One of the most photographed attractions in Yellowstone National Park is the Artist Point. The observation deck, which offers panoramic views of the Grand Canyon Yellowstone and the waterfall. The place owes its name to the belief that Thomas Moran painted his famous painting of the waterfall in 1872 here. It was later established that the suggestion was erroneous, but the name stuck.

West Thumb Geyser Basin

Located on the shore of the lake, this geyser basin is one of the smallest, but the most picturesque in the park. In addition to geysers, the basin also has hot springs, mud pits and fumaroles (holes in the earth's crust, which generates vapor and gas). This is the smallest, but the deepest basin in Yellowstone, its dark green waters make it look bottomless.

Frostop Drive In

Passing the fascinating landscapes of the national park, you get to the highway and follow the small busy towns. You see a noticeable Fropstop Drive In sign near the road. This restaurant is perfect for dinner. The service is always friendly and, what is more important, fast! You can dine indoors, or get some food to go. The menu is extremely simple: burgers, toast, milkshakes and other goodies.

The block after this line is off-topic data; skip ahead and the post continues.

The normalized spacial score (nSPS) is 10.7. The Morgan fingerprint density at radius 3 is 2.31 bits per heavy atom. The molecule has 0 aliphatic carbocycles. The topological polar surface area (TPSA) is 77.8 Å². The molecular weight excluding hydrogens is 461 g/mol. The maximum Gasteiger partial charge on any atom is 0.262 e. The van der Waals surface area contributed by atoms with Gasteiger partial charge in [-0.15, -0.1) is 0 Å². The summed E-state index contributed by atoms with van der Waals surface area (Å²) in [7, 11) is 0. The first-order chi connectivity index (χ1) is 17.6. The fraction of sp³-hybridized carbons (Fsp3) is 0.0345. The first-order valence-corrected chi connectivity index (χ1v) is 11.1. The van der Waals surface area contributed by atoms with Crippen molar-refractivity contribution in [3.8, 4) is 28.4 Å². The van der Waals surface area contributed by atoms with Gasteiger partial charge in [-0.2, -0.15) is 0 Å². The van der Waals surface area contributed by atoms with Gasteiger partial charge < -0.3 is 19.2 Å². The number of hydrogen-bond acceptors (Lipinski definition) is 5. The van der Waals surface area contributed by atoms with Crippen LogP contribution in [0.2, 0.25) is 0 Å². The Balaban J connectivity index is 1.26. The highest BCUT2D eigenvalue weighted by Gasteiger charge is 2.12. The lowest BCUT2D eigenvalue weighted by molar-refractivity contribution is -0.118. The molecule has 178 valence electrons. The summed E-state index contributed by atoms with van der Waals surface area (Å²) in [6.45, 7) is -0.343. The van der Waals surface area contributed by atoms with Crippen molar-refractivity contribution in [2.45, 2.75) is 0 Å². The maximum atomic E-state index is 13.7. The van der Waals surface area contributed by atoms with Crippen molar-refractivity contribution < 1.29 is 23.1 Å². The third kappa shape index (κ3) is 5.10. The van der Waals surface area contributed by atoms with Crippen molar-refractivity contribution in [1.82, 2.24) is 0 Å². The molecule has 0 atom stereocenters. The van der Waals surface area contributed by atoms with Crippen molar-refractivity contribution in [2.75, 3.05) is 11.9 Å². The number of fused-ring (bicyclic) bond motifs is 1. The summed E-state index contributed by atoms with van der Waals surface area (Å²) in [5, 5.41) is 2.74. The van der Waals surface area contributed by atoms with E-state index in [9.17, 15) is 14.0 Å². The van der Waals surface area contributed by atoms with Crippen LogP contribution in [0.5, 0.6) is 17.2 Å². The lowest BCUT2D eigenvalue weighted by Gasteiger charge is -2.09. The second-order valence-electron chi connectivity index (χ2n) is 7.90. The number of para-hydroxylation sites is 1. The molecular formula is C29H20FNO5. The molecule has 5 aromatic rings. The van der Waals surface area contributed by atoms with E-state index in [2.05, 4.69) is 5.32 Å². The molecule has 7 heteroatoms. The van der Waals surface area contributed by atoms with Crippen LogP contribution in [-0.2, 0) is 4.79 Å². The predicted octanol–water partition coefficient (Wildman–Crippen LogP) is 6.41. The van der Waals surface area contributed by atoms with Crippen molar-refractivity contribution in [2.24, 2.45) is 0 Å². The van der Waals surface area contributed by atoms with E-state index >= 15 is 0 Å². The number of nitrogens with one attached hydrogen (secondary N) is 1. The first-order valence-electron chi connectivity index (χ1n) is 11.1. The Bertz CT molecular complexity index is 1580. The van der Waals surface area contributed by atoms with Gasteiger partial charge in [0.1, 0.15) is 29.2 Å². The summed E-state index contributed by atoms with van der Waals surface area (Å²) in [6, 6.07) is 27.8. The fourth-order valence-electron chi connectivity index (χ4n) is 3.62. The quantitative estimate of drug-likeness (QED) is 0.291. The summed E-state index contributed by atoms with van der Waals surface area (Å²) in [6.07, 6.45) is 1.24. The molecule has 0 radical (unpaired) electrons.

Day 7: Way Home

If you have some time left before your flight, visit another place on the way to the airport, the reserve, where the grizzlies and black bears live. Meet the inhabitants of the park and have a meal in a cafe on site. The road to the airport is quite long, so be sure to take plenty of water and food.

Yellowstone Bear World

One cannot conceive of rest in the Grand Teton and Yellowstone National Parks without visiting the amazing place where bears and other wild animals live. This, of course, is Bear World Park. Drive through the territory in your car, watch moose, deer, bison, and grizzly bears, the kings of this park, walking by.